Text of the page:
679 F.2d 770 (9th Cir. 1982), 81-1472, United States v. Hazeem

Docket Nº:81-1472.
Citation:679 F.2d 770
Party Name:UNITED STATES of America, Plaintiff-Appellee, v. Frederick Edward HAZEEM, Defendant-Appellant.
Case Date:April 05, 1982
Court:United States Courts of Appeals, Court of Appeals for the Ninth Circuit
 
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Page 770

679 F.2d 770 (9th Cir. 1982)

UNITED STATES of America, Plaintiff-Appellee,

v.

Frederick Edward HAZEEM, Defendant-Appellant.

No. 81-1472.

United States Court of Appeals, Ninth Circuit

April 5, 1982

Argued and Submitted Feb. 2, 1982.

Page 771

James S. Coon, Portland, Or., for defendant-appellant.

Charles H. Turner, Asst. U. S. Atty., Portland, Or., for plaintiff-appellee.

Appeal from the United States District Court for the District of Oregon.

Before SNEED, ANDERSON, and REINHARDT, Circuit Judges.

REINHARDT, Circuit Judge.

Frederick Edward Hazeem appeals his conviction on four counts of aiding and abetting, in violation of 18 U.S.C. § 2, and one count of conspiracy, in violation of 18 U.S.C. § 371. The indictment alleged that Jill Marie Walker, a bank employee, purloined, embezzled, abstracted, and willfully misapplied bank funds, in violation of 18 U.S.C. § 656. 1 The indictment then

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charged that Hazeem aided, abetted and conspired with Walker to commit these crimes. Hazeem maintains that the evidence was insufficient to demonstrate that Walker committed any of the four acts charged. Hazeem also asserts that he was prejudiced by a variance between the amounts allegedly taken, as charged in the indictment and as proved at trial. Finally, Hazeem claims that the trial court erred in denying his motion for a new trial. We affirm.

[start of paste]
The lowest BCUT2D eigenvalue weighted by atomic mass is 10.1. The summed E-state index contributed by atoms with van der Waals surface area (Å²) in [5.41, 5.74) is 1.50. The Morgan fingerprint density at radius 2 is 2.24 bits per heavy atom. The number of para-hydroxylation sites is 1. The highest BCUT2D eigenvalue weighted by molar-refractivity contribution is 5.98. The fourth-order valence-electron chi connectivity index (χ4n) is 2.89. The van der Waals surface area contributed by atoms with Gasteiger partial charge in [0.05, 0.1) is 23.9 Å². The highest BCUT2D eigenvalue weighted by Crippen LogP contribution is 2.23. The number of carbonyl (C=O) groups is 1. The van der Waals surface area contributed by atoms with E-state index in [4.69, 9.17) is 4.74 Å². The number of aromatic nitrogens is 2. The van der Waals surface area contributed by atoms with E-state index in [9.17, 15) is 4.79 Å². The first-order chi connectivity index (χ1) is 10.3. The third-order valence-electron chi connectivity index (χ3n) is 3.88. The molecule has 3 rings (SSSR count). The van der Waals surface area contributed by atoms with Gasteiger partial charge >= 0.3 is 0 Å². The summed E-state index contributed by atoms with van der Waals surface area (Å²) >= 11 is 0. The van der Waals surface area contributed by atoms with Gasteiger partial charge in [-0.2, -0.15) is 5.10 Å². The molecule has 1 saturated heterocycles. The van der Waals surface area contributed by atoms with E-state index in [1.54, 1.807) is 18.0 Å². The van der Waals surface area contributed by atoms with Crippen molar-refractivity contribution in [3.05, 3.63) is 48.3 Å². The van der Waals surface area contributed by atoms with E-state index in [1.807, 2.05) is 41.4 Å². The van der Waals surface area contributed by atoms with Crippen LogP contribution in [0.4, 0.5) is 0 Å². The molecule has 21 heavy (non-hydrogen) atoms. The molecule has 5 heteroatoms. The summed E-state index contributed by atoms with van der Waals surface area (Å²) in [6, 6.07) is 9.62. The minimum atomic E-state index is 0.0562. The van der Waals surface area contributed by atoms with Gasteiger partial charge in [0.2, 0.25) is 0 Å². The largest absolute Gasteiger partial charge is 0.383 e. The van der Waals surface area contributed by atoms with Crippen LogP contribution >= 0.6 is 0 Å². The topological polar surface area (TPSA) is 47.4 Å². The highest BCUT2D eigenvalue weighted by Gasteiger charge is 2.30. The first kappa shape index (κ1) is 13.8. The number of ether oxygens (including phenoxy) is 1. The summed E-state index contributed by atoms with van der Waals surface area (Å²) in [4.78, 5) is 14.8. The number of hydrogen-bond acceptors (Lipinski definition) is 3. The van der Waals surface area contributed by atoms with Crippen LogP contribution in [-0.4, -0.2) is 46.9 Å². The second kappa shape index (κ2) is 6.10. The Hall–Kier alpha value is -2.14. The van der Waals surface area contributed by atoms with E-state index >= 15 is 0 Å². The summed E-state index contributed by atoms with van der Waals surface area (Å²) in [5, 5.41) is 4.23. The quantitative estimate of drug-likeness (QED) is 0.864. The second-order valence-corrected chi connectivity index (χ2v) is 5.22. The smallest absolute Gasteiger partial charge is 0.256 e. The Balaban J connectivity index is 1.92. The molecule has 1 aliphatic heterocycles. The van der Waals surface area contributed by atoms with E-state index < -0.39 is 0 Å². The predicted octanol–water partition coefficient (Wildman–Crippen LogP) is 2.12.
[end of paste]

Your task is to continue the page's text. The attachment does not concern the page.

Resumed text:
I

A brief summary of the evidence indicates the following facts. From August 1978 until November 1978, Hazeem and Walker resided together. During this time Walker was employed as a teller and general ledger bookkeeper with the First National Bank of Oregon. Her duties included cashing checks, filing documents, and balancing account statements. Walker had access to signature cards, which contained the account numbers, names and addresses of depositors. She also had access to a daily savings printout, which reflected the current savings account balances of various branch depositors.

In late September 1978, Hazeem requested Walker to furnish him information about accounts with substantial balances. He inquired about the internal operation of the bank as well as the mechanics of processing savings account withdrawals. Initially reluctant, Walker later agreed to supply the data, and, in fact, provided Hazeem with the signature cards and account balances for three customers.

Thereafter, Hazeem and Gary Gene Long acquired identification in the names of these three depositors. Prepared with the false identification and the signature of a depositor, Hazeem and Long would travel to branches of the bank, other than Walker's, and withdraw large sums of money from the accounts. On two occasions Walker destroyed the interbranch withdrawal receipts, which indicated Hazeem's transactions. In one instance, after an aborted withdrawal, Walker telephonically provided Hazeem with additional...

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